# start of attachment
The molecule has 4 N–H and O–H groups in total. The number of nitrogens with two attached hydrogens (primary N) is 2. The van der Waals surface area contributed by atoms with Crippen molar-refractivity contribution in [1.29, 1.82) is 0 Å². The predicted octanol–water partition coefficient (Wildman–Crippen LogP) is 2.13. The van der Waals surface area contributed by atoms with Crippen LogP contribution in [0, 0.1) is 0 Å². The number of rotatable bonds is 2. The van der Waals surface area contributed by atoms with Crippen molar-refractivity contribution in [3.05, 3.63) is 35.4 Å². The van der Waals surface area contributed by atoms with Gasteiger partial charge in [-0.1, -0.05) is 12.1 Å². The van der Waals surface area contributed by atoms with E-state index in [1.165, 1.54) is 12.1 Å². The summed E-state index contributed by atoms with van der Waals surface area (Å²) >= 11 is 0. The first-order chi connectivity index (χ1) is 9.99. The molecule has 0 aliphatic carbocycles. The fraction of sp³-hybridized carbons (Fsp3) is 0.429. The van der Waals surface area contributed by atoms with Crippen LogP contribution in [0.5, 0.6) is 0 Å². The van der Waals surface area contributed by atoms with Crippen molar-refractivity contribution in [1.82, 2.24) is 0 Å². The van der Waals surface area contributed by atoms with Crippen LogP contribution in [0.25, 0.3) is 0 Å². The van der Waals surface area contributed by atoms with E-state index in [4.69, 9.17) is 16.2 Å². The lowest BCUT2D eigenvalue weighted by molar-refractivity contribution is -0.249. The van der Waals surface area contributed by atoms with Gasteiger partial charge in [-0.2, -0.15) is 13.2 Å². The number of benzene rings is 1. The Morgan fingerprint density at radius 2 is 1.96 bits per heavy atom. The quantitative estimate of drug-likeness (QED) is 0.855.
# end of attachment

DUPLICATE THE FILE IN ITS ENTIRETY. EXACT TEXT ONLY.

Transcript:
The molecule has 4 N–H and O–H groups in total. The number of nitrogens with two attached hydrogens (primary N) is 2. The van der Waals surface area contributed by atoms with Crippen molar-refractivity contribution in [1.29, 1.82) is 0 Å². The predicted octanol–water partition coefficient (Wildman–Crippen LogP) is 2.13. The van der Waals surface area contributed by atoms with Crippen LogP contribution in [0, 0.1) is 0 Å². The number of rotatable bonds is 2. The van der Waals surface area contributed by atoms with Crippen molar-refractivity contribution in [3.05, 3.63) is 35.4 Å². The van der Waals surface area contributed by atoms with Gasteiger partial charge in [-0.1, -0.05) is 12.1 Å². The van der Waals surface area contributed by atoms with E-state index in [1.165, 1.54) is 12.1 Å². The summed E-state index contributed by atoms with van der Waals surface area (Å²) >= 11 is 0. The first-order chi connectivity index (χ1) is 9.99. The molecule has 0 aliphatic carbocycles. The fraction of sp³-hybridized carbons (Fsp3) is 0.429. The van der Waals surface area contributed by atoms with Crippen LogP contribution in [0.5, 0.6) is 0 Å². The van der Waals surface area contributed by atoms with Crippen molar-refractivity contribution in [1.82, 2.24) is 0 Å². The van der Waals surface area contributed by atoms with Crippen LogP contribution in [0.25, 0.3) is 0 Å². The van der Waals surface area contributed by atoms with E-state index in [4.69, 9.17) is 16.2 Å². The lowest BCUT2D eigenvalue weighted by molar-refractivity contribution is -0.249. The van der Waals surface area contributed by atoms with Gasteiger partial charge in [-0.2, -0.15) is 13.2 Å². The number of benzene rings is 1. The Morgan fingerprint density at radius 2 is 1.96 bits per heavy atom. The quantitative estimate of drug-likeness (QED) is 0.855.